Paterson et al., 2012. First detection of livestock-associated meticillin-resistant Staphylococcus aureus CC398 in bulk tank milk in the United Kingdom, January to July 2012, Eurosurveillance,17, http://eurosurveillance.org/ViewArticle.aspx?ArticleId=20337
 MRSA ST398 has been found at the abattoir in 61% of Spanish pigs, in 60% of Germany pigs and 39% of Dutch pigs. See:
 In 2009, Defra carried out an MRSA survey of pig farms as part of mandatory EU surveillance. No MRSA was found, however the method used involved testing dust samples rather than samples taken directly from the pigs, which would have provided more sensitive testing. In 2008, Defra scientists carried out an MRSA survey of 940 milk samples from cows with mastitis which initially did not find any positive cases. However, when new tests were developed it was subsequently shown that a dozen cases were a new type of MRSA (not ST398). Defra has never carried out any MRSA survey of poultry, despite knowing that live poultry are imported from European countries like Belgium and the Netherlands which have MRSA ST398 in their poultry flocks.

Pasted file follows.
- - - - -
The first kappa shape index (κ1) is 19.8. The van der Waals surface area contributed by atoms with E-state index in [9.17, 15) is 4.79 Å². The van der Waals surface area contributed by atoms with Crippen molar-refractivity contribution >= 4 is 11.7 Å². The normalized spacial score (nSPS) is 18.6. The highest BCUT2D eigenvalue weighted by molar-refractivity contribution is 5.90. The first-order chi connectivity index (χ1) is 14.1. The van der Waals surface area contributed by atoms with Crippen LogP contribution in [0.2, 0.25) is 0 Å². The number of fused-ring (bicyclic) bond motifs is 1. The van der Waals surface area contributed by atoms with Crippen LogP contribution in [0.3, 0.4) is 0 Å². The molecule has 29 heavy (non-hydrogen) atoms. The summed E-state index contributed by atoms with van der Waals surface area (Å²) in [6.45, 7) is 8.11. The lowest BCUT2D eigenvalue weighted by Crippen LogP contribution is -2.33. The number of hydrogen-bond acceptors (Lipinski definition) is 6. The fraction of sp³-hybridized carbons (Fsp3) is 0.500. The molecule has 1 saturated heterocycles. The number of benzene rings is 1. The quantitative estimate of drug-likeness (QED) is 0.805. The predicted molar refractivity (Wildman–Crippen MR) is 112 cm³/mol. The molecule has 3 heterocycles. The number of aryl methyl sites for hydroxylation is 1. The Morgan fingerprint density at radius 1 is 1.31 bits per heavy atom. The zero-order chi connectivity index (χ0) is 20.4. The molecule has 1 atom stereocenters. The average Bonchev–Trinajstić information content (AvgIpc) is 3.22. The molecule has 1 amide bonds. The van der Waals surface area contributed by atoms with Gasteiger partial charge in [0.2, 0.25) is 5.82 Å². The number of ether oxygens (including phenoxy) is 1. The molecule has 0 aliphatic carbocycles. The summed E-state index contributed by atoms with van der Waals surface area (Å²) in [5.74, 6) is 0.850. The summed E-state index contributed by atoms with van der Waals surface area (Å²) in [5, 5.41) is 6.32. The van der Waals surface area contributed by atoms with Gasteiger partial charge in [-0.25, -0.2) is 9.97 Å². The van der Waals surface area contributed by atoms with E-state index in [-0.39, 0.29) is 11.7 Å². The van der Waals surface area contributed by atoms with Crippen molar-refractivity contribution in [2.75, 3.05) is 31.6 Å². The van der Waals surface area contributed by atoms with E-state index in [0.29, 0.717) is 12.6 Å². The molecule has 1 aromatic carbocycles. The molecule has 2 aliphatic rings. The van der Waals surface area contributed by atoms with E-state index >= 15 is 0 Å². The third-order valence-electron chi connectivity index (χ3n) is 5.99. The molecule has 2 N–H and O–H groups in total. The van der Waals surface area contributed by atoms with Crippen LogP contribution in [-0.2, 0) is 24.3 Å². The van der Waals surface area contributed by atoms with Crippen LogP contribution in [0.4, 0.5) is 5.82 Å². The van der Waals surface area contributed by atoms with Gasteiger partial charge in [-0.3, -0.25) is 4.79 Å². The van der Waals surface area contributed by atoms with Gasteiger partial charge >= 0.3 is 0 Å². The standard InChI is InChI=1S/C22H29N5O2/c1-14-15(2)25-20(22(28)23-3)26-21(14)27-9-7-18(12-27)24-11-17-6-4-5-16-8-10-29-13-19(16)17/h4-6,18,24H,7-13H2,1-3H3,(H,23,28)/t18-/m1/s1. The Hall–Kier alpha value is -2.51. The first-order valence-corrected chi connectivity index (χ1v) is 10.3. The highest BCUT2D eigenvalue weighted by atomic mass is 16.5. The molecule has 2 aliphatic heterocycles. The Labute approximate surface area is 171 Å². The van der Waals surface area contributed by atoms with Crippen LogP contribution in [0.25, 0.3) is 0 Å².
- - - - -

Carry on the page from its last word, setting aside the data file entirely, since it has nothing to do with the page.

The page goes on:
Lozano et al., 2011. Empyema caused by MRSA ST398 with Atypical Resistance Profile, Spain, Emerging Infectious Diseases, 17: 138-40, http://wwwnc.cdc.gov/eid/article/17/1/pdfs/10-0307.pdf
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 Jamrozy et al., 2012. Comparative Genotypic and Phenotypic Characterisation of Methicillin-Resistant Staphylococcus aureus ST398 Isolated from Animals and Humans, PloS One, 7, http://www.plosone.org/article/fetchObjectAttachment.action?uri=info%3Adoi%2F10.1371%2Fjournal.pone.0040458&representation=PDF
 Defra Antimicrobial Resistance Coordination Group (DARC), 2012. Report of meeting held on 1 February 2012, http://www.vmd.defra.gov.uk/pdf/darc_mrsa_MinsFeb12.pdf
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 Osadebe et al., 2012. Prevalence and Characteristics of Staphylococcus aureus in Connecticut Swine and Swine Farmers, Zoonoses and Public Health, http://www.ncbi.nlm.nih.gov/pubmed/22883566